NHS staff should not have to work in fear of violent assault

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The increase in the number of violent assaults against health service employees in England – up by over a fifth in the last five years – is completely unacceptable and requires urgent government action, says UNISON today (Wednesday).

New figures published by NHS Protect show that last year (2015-16) there were 70,555 violent incidents involving health workers, compared to the 57,830 reported five years ago (a 22% increase). The latest figures are up 4% on 2014-15, when there were 67,864 reported physical assaults.

UNISON head of health Christina McAnea said: “It’s completely unacceptable that the figures for attacks on NHS staff are rising year on year. Increased pressure on the NHS and too few staff means that all too often lengthy waits in A&E lead to people taking out their frustration on those very staff who are trying to help them.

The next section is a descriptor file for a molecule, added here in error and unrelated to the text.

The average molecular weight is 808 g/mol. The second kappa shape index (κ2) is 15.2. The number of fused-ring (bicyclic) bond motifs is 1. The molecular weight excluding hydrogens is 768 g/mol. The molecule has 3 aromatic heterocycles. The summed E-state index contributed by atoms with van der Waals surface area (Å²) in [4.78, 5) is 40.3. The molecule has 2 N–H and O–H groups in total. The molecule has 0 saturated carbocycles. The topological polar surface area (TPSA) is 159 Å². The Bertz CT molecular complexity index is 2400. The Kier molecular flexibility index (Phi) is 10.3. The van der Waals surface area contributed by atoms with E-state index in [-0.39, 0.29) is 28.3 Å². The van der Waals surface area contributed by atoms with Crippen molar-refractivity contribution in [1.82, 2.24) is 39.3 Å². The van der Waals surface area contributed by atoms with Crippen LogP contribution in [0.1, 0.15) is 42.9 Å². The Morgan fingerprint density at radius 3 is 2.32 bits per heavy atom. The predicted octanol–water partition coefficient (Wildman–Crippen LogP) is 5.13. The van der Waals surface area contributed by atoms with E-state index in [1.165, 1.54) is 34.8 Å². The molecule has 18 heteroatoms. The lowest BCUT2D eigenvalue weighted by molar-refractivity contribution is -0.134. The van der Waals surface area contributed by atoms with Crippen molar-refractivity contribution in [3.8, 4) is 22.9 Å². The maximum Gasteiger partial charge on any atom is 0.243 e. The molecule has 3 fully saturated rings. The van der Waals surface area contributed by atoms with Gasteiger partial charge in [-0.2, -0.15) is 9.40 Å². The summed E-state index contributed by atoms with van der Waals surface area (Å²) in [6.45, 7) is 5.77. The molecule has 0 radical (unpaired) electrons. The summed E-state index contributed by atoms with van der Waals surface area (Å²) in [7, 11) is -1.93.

“The inevitable increase in alcohol consumption in the days leading up to Christmas puts ambulance staff at real risk of violence from those who’ve had way too much to drink.

“Staff shouldn’t have to work in fear of their safety when they are only trying to care for patients and save lives. The government’s squeeze on funding and the resulting shortage of nurses and ambulance staff merely makes the problem worse.

“Hospital trusts must take a zero tolerance approach to every incident, give staff all the support they need and encourage them to report each and every incident to the police. The government should set up an inquiry to look at ways of keeping NHS staff safe – especially those working in high risk areas such as the ambulance service and mental health.”

Media contacts:
Alan Weaver T: 0207 121 5555 M: 07939 143310 E: a.weaver@unison.co.uk
Joe Lewis T: 0207 121 5255 M: 07970 863 411 E: j.lewis5@unison.co.uk